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What do you get if you cross the knees-up beat of Ska with the in- your-face attitude of hardcore from the American east coast city of Boston?

You only get one guess and it's full marks for those who opt for The Mighty Mighty Bosstones.

Already known to Scottish fans by the rip-roaring chorus of their single I Get The Impression, which entered the UK charts at No 12, the eight-piece Mighty Mighty Bosstones made a mighty mighty noise in the States when their album Let's Face It sold more than a million copies.

Sounding like a mix of two-tone bands such as The Specials and punk rock bands such as The Clash, The Mighty Mighty Bosstones actually look like a gangster version of Showaddywaddy.

If the band looked sharp in their zoot suits and skinny ties, then the audience looked just as smart on more of a street level.

This gig must have seen the highest concentration of Fred Perry shirts, braces and exceptionally short haircuts since the last Glasgow gig by Bad Manners.

Front man Dicky Barrett tore through the set with a voice that sounded as though his vocal chords had been dragged over four miles of sandpaper that had been steeped in a barrel of raw alcohol and fag butts.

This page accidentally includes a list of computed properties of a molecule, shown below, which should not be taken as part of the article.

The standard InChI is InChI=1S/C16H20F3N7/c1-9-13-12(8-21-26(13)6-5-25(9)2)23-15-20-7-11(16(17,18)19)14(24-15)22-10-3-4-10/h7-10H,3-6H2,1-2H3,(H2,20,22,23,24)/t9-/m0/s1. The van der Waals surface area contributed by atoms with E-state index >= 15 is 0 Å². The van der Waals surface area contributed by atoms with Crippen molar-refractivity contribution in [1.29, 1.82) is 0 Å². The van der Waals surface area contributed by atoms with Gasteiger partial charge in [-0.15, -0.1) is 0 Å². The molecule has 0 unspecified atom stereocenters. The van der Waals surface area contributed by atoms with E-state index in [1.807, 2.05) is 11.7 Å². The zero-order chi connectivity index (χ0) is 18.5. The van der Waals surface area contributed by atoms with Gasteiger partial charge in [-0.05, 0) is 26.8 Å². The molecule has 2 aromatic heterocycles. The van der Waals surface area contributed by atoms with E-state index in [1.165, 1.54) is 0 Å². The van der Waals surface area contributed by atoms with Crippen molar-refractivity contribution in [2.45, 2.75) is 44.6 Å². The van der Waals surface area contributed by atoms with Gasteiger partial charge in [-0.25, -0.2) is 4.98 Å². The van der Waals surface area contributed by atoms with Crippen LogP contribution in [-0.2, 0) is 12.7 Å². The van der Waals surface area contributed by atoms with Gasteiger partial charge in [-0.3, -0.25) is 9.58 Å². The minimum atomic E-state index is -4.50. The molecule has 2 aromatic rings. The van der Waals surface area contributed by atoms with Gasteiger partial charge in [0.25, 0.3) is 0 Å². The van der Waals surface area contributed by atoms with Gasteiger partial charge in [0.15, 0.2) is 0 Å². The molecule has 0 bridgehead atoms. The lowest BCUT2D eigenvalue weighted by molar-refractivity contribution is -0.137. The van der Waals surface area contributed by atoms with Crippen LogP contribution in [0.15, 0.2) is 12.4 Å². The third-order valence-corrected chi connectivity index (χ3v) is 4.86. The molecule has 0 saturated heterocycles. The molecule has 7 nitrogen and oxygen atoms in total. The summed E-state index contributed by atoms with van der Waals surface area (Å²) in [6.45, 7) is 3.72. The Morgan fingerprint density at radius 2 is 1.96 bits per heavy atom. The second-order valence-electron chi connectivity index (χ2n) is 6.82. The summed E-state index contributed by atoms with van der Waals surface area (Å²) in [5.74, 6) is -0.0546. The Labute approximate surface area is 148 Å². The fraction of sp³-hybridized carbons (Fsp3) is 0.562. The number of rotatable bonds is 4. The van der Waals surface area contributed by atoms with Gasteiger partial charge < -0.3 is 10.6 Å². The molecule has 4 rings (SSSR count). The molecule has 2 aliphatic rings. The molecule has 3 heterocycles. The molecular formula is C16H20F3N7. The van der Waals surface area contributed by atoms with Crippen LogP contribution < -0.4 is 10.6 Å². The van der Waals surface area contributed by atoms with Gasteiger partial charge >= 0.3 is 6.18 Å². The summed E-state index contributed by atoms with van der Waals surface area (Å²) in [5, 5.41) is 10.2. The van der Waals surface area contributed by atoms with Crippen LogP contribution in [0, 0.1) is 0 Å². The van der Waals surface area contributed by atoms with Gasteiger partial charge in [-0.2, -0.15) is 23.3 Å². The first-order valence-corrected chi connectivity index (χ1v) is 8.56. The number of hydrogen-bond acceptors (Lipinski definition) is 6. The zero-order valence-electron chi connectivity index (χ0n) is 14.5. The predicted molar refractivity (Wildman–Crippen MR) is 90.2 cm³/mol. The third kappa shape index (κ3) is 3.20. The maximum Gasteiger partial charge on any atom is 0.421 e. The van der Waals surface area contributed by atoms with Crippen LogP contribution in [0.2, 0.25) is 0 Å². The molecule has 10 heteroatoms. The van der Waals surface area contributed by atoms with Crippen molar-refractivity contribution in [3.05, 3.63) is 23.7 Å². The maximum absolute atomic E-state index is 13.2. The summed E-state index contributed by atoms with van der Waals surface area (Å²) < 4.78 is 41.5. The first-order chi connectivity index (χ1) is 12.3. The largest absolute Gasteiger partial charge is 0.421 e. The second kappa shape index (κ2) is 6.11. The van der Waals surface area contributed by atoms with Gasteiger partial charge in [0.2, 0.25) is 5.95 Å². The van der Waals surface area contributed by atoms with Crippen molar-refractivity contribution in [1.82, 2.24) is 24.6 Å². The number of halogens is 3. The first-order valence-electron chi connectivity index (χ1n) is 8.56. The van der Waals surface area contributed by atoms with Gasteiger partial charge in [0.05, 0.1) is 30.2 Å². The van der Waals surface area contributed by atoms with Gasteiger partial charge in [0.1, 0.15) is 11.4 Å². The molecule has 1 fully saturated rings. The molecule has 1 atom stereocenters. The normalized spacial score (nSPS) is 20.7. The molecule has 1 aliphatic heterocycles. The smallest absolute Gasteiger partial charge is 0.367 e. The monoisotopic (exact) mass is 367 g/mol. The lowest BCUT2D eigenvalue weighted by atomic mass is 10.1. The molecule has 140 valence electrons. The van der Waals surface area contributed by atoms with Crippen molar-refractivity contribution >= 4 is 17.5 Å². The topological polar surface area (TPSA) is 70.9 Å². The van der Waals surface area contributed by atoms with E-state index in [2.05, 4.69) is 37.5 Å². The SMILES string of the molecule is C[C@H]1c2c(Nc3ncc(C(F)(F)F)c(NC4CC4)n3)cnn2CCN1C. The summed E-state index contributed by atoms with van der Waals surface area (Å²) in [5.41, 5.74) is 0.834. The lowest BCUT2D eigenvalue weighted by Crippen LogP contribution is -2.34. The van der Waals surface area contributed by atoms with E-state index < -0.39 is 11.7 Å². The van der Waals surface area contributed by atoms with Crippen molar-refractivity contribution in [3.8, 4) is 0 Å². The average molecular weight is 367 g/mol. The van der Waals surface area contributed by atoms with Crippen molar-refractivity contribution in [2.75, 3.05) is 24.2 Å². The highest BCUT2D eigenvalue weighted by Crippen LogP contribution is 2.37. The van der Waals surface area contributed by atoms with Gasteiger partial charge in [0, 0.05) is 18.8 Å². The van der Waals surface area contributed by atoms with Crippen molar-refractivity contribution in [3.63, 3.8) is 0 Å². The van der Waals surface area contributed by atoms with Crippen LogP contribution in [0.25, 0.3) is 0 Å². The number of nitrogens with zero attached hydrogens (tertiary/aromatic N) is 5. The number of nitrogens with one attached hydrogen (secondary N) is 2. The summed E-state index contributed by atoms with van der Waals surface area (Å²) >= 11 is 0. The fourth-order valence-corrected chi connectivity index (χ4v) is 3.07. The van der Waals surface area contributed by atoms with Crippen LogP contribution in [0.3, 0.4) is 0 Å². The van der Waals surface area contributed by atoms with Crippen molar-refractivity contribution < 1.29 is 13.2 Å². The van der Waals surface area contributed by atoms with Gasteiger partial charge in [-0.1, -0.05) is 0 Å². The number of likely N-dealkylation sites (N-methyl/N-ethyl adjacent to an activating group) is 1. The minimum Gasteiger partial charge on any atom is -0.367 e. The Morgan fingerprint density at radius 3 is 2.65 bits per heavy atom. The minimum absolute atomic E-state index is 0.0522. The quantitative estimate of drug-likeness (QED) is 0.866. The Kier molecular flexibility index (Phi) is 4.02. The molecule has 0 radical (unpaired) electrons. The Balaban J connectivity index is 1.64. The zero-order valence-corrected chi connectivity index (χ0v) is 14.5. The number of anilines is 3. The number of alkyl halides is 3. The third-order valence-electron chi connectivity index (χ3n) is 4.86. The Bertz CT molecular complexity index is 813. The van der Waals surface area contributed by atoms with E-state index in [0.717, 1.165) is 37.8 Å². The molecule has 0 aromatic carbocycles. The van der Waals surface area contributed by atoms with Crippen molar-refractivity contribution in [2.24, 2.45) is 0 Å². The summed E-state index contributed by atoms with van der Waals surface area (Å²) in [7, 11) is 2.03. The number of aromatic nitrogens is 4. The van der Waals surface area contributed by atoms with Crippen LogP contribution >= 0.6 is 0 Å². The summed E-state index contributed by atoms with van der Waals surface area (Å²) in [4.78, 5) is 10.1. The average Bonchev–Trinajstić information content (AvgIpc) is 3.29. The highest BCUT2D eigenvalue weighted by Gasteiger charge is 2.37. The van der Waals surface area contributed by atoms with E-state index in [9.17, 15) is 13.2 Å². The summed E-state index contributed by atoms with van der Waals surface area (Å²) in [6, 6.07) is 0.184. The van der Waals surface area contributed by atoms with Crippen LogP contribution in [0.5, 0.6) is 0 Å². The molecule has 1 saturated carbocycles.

It's a rough sound that suits the rest of the band's punchy rhythms perfectly.

In between songs, Barrett thanked the fans who had taken him for a wild night on the town the last time the Bosstones played Glasgow six years ago.

And he wished Scotland good luck in the World Cup.

Asked how he thought the Americans would do, he laughed: "Hey man, I don't care. I'm American."

Even if Barrett doesn't fancy his country's chances much in the World Cup, The Mighty Mighty Bosstones chances are looking pretty good.

Most things that happen in the States make their way over here and it's a reasonable bet that the Bosstones skanking rock will copy its huge American success in Britain.

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Title Annotation:Features
Publication:Daily Record (Glasgow, Scotland)
Date:Jun 19, 1998
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